Reading some pages of fiction touched off old memories that I’d forgotten existed, bringing back to life words and, with them, sensations. Words were between words, ideas between ideas, color underneath hue.
Earlier, I wrote not to remember or document, I wrote because I knew of no other way to digest the world; when I wrote, I grew up. Every phrase I pushed back into the inspiration whence it had come, like a bullet pressed back into the wound, I’d bleed, but the blood would be blood, just there, undigested like a colored liquid I could see, feel it crawling, but not speak about. So I wrote relentlessly, good or bad, profound or – as often was the case – meaningless.
And then I’d read myself, I’d grow up just a little, and there’d be a little more to think about life. I’m not much of a traveller, a mover even, so over time, what I wrote about would have become mundane, featureless, like a barren tract of land that lay rasping, unable to breathe air and already alien to water because it had eaten and suckled on itself, if not for books. I grew up on the minutes of lives very different from my own – or whatever lay beneath all the pages of my ink – and soon couldn’t think for myself without even the gentlest consideration of another character’s opinion.
As the years passed, I began to frighten me, I was not comfortable with the decisions I made for myself. It wasn’t that I feared that I’d be the only one to blame; in fact, that thought had never struck. No, it was simply the lack of awareness of the self, a full man beneath the patina of literature, of scientific intellect and philosophical leanings, built upon all the uncertainties and failures that the litterateur above had thwarted. A part of me had gambled me away for knowledge of the desires of other men and women, while another waited, rather cowered, in its weakening shadow.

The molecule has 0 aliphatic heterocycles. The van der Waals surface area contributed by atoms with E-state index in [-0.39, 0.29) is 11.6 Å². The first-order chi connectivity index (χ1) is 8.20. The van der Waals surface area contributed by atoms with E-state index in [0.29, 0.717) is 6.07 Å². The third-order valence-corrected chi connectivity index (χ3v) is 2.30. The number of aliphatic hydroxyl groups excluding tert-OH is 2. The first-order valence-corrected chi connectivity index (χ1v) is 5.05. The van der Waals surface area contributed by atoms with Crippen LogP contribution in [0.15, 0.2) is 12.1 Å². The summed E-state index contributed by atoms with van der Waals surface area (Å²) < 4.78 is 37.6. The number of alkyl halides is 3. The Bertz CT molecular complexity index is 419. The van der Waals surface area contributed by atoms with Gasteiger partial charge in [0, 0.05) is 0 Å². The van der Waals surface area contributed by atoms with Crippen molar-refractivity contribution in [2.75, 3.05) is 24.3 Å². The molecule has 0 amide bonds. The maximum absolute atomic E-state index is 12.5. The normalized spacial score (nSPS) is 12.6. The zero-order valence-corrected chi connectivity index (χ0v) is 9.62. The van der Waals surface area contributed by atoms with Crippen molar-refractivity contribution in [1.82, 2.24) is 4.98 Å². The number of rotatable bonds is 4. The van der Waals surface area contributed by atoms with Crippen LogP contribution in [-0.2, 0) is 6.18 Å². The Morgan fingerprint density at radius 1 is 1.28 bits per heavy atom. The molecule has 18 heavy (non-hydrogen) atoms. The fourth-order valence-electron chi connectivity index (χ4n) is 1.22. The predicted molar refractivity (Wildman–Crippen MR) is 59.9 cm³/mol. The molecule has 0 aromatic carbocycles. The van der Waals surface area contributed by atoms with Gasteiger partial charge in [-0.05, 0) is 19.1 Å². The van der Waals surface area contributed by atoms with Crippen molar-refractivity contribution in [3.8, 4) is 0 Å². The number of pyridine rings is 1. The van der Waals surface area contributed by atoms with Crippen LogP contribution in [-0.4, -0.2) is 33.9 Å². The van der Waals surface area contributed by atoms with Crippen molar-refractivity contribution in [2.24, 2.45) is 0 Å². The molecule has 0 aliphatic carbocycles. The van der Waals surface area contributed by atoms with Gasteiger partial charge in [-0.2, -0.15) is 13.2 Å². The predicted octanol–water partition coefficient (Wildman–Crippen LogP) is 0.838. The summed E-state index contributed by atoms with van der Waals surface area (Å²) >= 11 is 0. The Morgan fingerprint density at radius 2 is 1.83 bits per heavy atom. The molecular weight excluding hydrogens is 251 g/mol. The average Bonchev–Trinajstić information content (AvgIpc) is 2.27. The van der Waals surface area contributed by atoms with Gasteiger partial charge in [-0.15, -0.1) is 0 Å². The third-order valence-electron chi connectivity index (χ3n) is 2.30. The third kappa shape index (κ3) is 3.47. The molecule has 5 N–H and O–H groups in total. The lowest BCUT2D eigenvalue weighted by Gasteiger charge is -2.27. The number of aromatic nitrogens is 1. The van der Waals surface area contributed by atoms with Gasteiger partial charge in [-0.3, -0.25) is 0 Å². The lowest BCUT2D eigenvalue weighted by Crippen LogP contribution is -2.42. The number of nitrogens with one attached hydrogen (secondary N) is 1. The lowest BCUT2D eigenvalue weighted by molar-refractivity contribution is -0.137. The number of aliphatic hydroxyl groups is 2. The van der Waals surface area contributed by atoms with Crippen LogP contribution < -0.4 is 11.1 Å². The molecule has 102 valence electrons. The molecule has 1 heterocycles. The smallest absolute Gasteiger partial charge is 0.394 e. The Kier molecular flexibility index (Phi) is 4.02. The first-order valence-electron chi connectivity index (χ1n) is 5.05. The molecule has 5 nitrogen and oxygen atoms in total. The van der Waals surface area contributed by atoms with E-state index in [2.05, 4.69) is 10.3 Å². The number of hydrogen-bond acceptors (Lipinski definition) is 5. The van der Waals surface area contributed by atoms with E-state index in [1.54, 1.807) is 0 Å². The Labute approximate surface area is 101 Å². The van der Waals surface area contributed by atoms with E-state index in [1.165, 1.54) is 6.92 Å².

Finally, one day, the world arrived, and robbed me away: from books, from stories, from oh-so-important The Others. What was left of me emerged, looking upon the world as a continuous litany of disappointment, the pain and the shock of humiliation – much of it in my own eyes – still evident, and took its first few steps. It tottered. It fell. It stood up, and it fell again. When it learned to stand up and straight, it refused to fall ever again.
The child was man, the writer was gone, the learner was robbed, and the world was upon me, smothering me, it smothers me still… and then I found books once more. I long to return to my shell but the emergence seems irreversible. Now, when I look upon the words, I see words: I see that they are red, viscous, flowing only with steep gradient, still and even tending to crenellate. I know that it is blood, but the nerves are deadened. The pain is gone. It is difficult to grow up when the pain is gone.